Natural person credit unions no longer need corporate credit unions in their current form and organizations that perform functions currently performed by corporates should only be funded by those who use them, Navy Federal Credit Union President/CEO Cutler Dawson wrote the NCUA.
Because most large credit unions like his don't need or use corporates and because of the availability of "competitively priced" alternatives, "the industry would be better served by eliminating the corporate credit union system," he wrote.
He suggests that to give smaller credit unions access to services currently provided by the corporates, there should be two separate non-NCUA insured CUSOs, one to provide payment systems and the other for investment management.
The capitalization of these businesses should be provided by the credit unions that use them so that they "bear all risk in the event of failure."
He also suggested NCUA consider other models for liquidity management, such as creating a cooperative of larger credit unions to lend money to other credit unions and also recommended agency give natural person credit unions the right to accept non-member deposits.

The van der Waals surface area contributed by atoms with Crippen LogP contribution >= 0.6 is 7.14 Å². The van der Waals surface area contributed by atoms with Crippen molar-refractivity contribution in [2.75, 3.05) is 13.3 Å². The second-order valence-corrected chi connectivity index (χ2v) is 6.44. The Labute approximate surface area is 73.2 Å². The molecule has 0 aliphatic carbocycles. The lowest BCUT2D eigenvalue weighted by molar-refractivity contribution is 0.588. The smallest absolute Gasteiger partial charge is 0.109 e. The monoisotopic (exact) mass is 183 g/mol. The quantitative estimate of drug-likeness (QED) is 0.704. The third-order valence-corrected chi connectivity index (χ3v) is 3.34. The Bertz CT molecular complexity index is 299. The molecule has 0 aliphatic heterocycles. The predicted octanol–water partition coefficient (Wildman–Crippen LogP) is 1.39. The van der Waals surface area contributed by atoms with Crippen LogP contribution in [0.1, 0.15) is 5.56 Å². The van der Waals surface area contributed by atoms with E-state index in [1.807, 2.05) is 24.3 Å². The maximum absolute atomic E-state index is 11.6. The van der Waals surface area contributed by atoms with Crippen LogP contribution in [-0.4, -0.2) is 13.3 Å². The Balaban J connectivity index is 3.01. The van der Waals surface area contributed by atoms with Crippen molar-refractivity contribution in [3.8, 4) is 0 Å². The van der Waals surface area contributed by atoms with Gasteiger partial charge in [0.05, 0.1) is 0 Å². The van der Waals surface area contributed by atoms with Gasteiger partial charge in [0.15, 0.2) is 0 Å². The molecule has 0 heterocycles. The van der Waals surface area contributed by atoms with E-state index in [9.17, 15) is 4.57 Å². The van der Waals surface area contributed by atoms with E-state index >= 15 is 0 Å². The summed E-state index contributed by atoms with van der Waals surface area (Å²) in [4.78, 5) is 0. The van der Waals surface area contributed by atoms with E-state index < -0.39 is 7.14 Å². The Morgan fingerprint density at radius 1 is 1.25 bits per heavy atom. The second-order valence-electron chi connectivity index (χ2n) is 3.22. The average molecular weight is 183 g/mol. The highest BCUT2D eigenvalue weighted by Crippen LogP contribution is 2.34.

Dawson, whose credit union is the world's largest with $56 billion in assets and 3.1 million members, was responding to the agency's request for comments on the structure of the structure of the corporate credit union system. The NCUA requested the comments, which are due by Monday, when it issued its program to stabilize the corporates in January.
To stabilize corporates, the NCUA injected $1 billion of capital into U.S. Central Corporate Federal Credit Union, guaranteed the deposits of all natural person credit unions in corporates and placed U.S. Central and Western Corporate Federal Credit Union into conservatorship. Those actions are resulting in credit unions having to pay a premium to replenish the NCUSIF.